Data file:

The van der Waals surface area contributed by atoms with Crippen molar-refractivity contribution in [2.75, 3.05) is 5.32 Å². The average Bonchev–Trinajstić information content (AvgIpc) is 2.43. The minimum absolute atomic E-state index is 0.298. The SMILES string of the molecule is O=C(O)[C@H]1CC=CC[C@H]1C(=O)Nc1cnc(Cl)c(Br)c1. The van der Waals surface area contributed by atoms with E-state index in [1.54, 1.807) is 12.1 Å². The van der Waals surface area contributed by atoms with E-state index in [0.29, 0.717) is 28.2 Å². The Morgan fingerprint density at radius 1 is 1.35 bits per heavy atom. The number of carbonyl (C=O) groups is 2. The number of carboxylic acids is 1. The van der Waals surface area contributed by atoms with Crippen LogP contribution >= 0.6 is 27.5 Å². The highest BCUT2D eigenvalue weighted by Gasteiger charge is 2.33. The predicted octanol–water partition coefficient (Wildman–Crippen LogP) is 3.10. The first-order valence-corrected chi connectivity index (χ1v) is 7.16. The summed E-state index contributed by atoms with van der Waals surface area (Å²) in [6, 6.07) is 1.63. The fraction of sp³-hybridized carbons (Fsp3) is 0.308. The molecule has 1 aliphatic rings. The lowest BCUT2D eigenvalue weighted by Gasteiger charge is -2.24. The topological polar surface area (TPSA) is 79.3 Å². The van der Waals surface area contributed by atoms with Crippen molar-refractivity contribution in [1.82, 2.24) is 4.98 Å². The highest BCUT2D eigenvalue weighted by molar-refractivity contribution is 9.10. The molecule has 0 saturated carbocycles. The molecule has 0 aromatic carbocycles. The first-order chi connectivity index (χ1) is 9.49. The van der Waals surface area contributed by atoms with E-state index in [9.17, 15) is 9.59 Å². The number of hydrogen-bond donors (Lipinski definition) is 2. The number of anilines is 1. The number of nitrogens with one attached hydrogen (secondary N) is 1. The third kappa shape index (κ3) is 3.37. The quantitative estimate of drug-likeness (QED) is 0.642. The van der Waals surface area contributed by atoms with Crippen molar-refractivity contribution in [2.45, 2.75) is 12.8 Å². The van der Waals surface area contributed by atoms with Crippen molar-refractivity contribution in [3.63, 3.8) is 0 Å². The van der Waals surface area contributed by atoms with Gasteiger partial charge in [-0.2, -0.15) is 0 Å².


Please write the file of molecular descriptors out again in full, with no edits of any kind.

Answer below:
The van der Waals surface area contributed by atoms with Crippen molar-refractivity contribution in [2.75, 3.05) is 5.32 Å². The average Bonchev–Trinajstić information content (AvgIpc) is 2.43. The minimum absolute atomic E-state index is 0.298. The SMILES string of the molecule is O=C(O)[C@H]1CC=CC[C@H]1C(=O)Nc1cnc(Cl)c(Br)c1. The van der Waals surface area contributed by atoms with E-state index in [1.54, 1.807) is 12.1 Å². The van der Waals surface area contributed by atoms with E-state index in [0.29, 0.717) is 28.2 Å². The Morgan fingerprint density at radius 1 is 1.35 bits per heavy atom. The number of carbonyl (C=O) groups is 2. The number of carboxylic acids is 1. The van der Waals surface area contributed by atoms with Crippen LogP contribution >= 0.6 is 27.5 Å². The highest BCUT2D eigenvalue weighted by Gasteiger charge is 2.33. The predicted octanol–water partition coefficient (Wildman–Crippen LogP) is 3.10. The first-order valence-corrected chi connectivity index (χ1v) is 7.16. The summed E-state index contributed by atoms with van der Waals surface area (Å²) in [6, 6.07) is 1.63. The fraction of sp³-hybridized carbons (Fsp3) is 0.308. The molecule has 1 aliphatic rings. The lowest BCUT2D eigenvalue weighted by Gasteiger charge is -2.24. The topological polar surface area (TPSA) is 79.3 Å². The van der Waals surface area contributed by atoms with Crippen molar-refractivity contribution in [1.82, 2.24) is 4.98 Å². The highest BCUT2D eigenvalue weighted by molar-refractivity contribution is 9.10. The molecule has 0 saturated carbocycles. The molecule has 0 aromatic carbocycles. The first-order chi connectivity index (χ1) is 9.49. The van der Waals surface area contributed by atoms with E-state index in [9.17, 15) is 9.59 Å². The number of hydrogen-bond donors (Lipinski definition) is 2. The number of anilines is 1. The number of nitrogens with one attached hydrogen (secondary N) is 1. The third kappa shape index (κ3) is 3.37. The quantitative estimate of drug-likeness (QED) is 0.642. The van der Waals surface area contributed by atoms with Crippen molar-refractivity contribution in [2.45, 2.75) is 12.8 Å². The van der Waals surface area contributed by atoms with Crippen molar-refractivity contribution in [3.63, 3.8) is 0 Å². The van der Waals surface area contributed by atoms with Gasteiger partial charge in [-0.2, -0.15) is 0 Å².